President Joe Biden has selected former Democratic senator Bill Nelson to lead NASA, the White House announced on Friday. If approved by the Senate, Nelson will succeed Jim Bridenstine, who vacated the post at the end of Donald Trump's term.
The three-term senator from Florida and Biden ally has long been an advocate of NASA's mandate. In 1986, he flew aboard the Space Shuttle Columbia, becoming the second sitting member of Congress to do so. He was also a vocal critic of Jim Bridenstine's appointment. "This committee has heard me say many times: NASA is not political. The leader of NASA should not be political," he said ahead of a vote that split among party lines.
Nelson will oversee the agency at a critical point in its history. Partway through February, NASA landed Perseverance, its most technically advanced rover to date, on the surface of Mars. Over the new few years, it will explore the planet, searching for signs of ancient life. He will also oversee NASA's attempt to return to the Moon under Project Artemis. The agency currently aims to take humans back to the lunar surface by 2024, an ambitious timeline that NASA may have trouble meeting.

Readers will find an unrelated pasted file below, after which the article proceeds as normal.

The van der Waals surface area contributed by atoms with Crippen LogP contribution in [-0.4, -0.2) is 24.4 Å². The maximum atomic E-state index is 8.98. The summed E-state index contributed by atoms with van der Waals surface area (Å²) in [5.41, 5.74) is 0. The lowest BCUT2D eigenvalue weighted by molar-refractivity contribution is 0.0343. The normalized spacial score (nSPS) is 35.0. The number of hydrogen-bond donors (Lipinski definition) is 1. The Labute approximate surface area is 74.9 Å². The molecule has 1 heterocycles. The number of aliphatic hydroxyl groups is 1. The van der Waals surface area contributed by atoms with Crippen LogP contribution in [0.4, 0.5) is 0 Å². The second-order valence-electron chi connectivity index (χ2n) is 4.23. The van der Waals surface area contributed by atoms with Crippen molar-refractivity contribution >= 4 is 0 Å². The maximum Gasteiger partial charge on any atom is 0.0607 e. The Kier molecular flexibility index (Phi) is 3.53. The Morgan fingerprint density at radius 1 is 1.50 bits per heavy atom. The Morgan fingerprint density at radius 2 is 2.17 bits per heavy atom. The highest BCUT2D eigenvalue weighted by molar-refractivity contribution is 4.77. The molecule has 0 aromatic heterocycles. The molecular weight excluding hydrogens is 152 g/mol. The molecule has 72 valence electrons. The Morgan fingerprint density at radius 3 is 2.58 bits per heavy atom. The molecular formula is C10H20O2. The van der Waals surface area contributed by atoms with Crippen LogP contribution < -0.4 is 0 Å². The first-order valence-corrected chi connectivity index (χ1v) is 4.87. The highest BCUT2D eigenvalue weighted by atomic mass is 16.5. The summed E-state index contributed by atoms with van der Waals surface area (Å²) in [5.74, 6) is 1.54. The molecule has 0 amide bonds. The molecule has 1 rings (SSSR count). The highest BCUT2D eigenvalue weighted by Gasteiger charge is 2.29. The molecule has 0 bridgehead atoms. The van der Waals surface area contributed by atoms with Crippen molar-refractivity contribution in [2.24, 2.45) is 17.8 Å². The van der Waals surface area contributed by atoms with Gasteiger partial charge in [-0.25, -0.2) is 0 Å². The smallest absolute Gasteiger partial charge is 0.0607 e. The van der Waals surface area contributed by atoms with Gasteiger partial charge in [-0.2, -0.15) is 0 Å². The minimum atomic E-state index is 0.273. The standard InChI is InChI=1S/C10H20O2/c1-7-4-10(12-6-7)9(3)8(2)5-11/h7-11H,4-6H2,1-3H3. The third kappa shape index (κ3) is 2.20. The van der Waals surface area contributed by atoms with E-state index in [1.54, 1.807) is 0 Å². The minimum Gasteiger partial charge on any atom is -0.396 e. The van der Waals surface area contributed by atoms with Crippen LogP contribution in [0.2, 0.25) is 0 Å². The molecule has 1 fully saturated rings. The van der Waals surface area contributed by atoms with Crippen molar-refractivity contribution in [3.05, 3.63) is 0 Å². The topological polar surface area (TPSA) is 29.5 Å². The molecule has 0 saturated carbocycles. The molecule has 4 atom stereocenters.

If there's something that could derail Nelson's confirmation hearings, it's his history of support for the Space Launch System (SLS). The project to build a new heavy-lift rocket for NASA is years behind schedule and billions over budget.